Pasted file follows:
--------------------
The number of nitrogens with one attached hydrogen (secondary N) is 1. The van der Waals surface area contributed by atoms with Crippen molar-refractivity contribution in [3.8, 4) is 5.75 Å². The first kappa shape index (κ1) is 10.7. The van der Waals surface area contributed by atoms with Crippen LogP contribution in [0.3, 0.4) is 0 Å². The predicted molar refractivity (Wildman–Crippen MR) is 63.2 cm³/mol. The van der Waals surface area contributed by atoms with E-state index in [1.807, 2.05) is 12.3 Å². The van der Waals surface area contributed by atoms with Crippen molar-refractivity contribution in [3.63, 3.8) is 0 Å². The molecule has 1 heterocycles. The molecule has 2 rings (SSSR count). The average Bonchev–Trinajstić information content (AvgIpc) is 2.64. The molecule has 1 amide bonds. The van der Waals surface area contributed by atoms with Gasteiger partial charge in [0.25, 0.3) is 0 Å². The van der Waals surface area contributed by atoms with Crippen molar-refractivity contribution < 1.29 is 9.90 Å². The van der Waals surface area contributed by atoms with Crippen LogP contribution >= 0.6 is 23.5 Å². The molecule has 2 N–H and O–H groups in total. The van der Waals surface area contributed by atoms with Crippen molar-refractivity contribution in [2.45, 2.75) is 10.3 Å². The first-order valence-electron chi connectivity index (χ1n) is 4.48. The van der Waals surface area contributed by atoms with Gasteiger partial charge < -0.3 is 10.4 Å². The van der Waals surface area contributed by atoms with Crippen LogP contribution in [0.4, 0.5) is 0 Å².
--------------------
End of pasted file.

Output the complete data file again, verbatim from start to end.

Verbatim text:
The number of nitrogens with one attached hydrogen (secondary N) is 1. The van der Waals surface area contributed by atoms with Crippen molar-refractivity contribution in [3.8, 4) is 5.75 Å². The first kappa shape index (κ1) is 10.7. The van der Waals surface area contributed by atoms with Crippen LogP contribution in [0.3, 0.4) is 0 Å². The predicted molar refractivity (Wildman–Crippen MR) is 63.2 cm³/mol. The van der Waals surface area contributed by atoms with E-state index in [1.807, 2.05) is 12.3 Å². The van der Waals surface area contributed by atoms with Crippen molar-refractivity contribution in [3.63, 3.8) is 0 Å². The molecule has 1 heterocycles. The molecule has 2 rings (SSSR count). The average Bonchev–Trinajstić information content (AvgIpc) is 2.64. The molecule has 1 amide bonds. The van der Waals surface area contributed by atoms with Gasteiger partial charge in [0.25, 0.3) is 0 Å². The van der Waals surface area contributed by atoms with Crippen molar-refractivity contribution < 1.29 is 9.90 Å². The van der Waals surface area contributed by atoms with Crippen LogP contribution >= 0.6 is 23.5 Å². The molecule has 2 N–H and O–H groups in total. The van der Waals surface area contributed by atoms with Crippen molar-refractivity contribution in [2.45, 2.75) is 10.3 Å². The first-order valence-electron chi connectivity index (χ1n) is 4.48. The van der Waals surface area contributed by atoms with Gasteiger partial charge < -0.3 is 10.4 Å². The van der Waals surface area contributed by atoms with Crippen LogP contribution in [0.4, 0.5) is 0 Å².